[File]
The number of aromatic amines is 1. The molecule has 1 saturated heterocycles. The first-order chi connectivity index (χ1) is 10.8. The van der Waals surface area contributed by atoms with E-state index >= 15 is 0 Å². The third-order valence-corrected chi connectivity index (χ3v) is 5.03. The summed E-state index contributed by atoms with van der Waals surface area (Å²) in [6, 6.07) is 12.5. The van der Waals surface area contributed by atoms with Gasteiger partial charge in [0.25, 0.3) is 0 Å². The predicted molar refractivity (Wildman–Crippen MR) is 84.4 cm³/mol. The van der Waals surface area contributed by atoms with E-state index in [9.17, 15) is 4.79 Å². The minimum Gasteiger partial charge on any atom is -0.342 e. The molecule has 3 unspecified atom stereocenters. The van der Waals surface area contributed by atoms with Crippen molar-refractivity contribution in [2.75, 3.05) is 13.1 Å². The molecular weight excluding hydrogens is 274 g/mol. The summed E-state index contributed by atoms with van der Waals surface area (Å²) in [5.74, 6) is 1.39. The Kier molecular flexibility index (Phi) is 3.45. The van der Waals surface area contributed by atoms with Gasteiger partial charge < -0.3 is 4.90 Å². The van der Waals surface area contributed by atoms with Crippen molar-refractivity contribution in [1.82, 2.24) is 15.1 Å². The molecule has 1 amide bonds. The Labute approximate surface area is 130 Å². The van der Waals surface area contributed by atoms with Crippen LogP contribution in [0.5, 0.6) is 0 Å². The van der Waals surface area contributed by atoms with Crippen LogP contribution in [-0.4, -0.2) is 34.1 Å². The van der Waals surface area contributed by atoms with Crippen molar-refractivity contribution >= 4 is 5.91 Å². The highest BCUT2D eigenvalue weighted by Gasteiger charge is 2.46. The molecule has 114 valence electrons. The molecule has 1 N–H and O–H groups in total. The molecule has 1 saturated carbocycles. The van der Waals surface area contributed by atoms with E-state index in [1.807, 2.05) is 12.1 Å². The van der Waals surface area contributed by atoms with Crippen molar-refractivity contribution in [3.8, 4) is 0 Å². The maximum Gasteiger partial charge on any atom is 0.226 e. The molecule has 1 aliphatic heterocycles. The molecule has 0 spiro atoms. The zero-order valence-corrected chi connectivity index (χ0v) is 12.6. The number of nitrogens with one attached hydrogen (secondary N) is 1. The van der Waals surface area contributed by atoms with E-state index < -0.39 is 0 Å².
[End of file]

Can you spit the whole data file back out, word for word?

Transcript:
The number of aromatic amines is 1. The molecule has 1 saturated heterocycles. The first-order chi connectivity index (χ1) is 10.8. The van der Waals surface area contributed by atoms with E-state index >= 15 is 0 Å². The third-order valence-corrected chi connectivity index (χ3v) is 5.03. The summed E-state index contributed by atoms with van der Waals surface area (Å²) in [6, 6.07) is 12.5. The van der Waals surface area contributed by atoms with Gasteiger partial charge in [0.25, 0.3) is 0 Å². The predicted molar refractivity (Wildman–Crippen MR) is 84.4 cm³/mol. The van der Waals surface area contributed by atoms with E-state index in [9.17, 15) is 4.79 Å². The minimum Gasteiger partial charge on any atom is -0.342 e. The molecule has 3 unspecified atom stereocenters. The van der Waals surface area contributed by atoms with Crippen molar-refractivity contribution in [2.75, 3.05) is 13.1 Å². The molecular weight excluding hydrogens is 274 g/mol. The summed E-state index contributed by atoms with van der Waals surface area (Å²) in [5.74, 6) is 1.39. The Kier molecular flexibility index (Phi) is 3.45. The van der Waals surface area contributed by atoms with Gasteiger partial charge < -0.3 is 4.90 Å². The van der Waals surface area contributed by atoms with Crippen molar-refractivity contribution in [1.82, 2.24) is 15.1 Å². The molecule has 1 amide bonds. The Labute approximate surface area is 130 Å². The van der Waals surface area contributed by atoms with Crippen LogP contribution in [0.5, 0.6) is 0 Å². The van der Waals surface area contributed by atoms with Crippen LogP contribution in [-0.4, -0.2) is 34.1 Å². The van der Waals surface area contributed by atoms with Crippen molar-refractivity contribution >= 4 is 5.91 Å². The highest BCUT2D eigenvalue weighted by Gasteiger charge is 2.46. The molecule has 114 valence electrons. The molecule has 1 N–H and O–H groups in total. The molecule has 1 saturated carbocycles. The van der Waals surface area contributed by atoms with E-state index in [1.807, 2.05) is 12.1 Å². The van der Waals surface area contributed by atoms with Crippen molar-refractivity contribution in [3.8, 4) is 0 Å². The maximum Gasteiger partial charge on any atom is 0.226 e. The molecule has 1 aliphatic heterocycles. The molecule has 0 spiro atoms. The zero-order valence-corrected chi connectivity index (χ0v) is 12.6. The number of nitrogens with one attached hydrogen (secondary N) is 1. The van der Waals surface area contributed by atoms with E-state index < -0.39 is 0 Å².